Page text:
Mind your language

‘Living with’ is now a thing – usually followed by something nasty like Alzheimer’s

21 July 2018

9:00 AM

21 July 2018

9:00 AM

I’m not at all sure about the formula a person living with, followed by something unwelcome, such as Alzheimer’s disease, HIV or psoriasis. Perhaps I should describe myself as a person living with my husband.

The formula is recommended by many Aids organisations that follow the ‘terminology guidelines’ of the UN Programme on HIV/Aids. Instead of saying that someone is infected with HIV, we should call them a person living with HIV. It is meant to be less patronising and avoids suggesting someone is ‘powerless, with no control over his or her life’. No one should even be called a patient, but must be called a client, which is ‘more empowering’. Tell that to clients of Southern railways.

I was interested, though, by advice from the Alzheimer’s Society to try to avoid using person living with dementia too often, ‘as it can become almost another label’. I don’t know how formulae can avoid becoming labels for concepts, or ‘words’ as we call them.

The UN Aids guidelines condemn the terms drug addicts or drug abusers, preferring drug users. This seems to me to drain meaning away. I am a drug user, taking half an aspirin a day; I see in this no risk of being infected with HIV.

For good measure, the UN Aids people are against calling anyone a prostitute (because it ‘denotes value judgment’), preferring to label them as sex workers. To me this is to normalise prostitution, which is seldom an enviable career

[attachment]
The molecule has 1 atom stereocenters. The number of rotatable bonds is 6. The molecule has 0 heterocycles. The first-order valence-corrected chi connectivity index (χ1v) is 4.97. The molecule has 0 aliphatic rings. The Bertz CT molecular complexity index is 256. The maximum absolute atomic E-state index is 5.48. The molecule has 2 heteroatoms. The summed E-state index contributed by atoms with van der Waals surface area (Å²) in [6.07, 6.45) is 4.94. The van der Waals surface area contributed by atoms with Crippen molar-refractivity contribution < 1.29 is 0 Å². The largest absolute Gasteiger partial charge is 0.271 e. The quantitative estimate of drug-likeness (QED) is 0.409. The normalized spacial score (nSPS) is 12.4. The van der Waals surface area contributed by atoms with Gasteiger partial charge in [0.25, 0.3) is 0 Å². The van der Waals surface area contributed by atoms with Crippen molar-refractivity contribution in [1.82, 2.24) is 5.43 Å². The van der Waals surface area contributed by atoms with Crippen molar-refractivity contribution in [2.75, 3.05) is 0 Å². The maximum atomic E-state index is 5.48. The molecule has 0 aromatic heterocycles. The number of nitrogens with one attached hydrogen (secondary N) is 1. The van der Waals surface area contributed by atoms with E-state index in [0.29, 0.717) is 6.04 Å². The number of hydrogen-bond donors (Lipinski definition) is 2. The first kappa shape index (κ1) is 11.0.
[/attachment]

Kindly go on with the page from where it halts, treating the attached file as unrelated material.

No one living with psoriasis should be said to suffer from it, the official psoriasis community insists. Although someone with psoriasis might find herself suffering from mental ill-health, it is not good to say ‘She is suffering from mental illness’, according to a forum on the subject, but it is good to say: ‘She is living with a mental-health condition.’ Well, everyone lives with a mental-health condition, more or less benign. Can’t we call a spade a spade?

I sometimes fear that the pain in my knees will lead to my being crippled with arthritis. It will not cheer me to be told I must say that I am ‘a wheelchair user living with an arthritic condition’.

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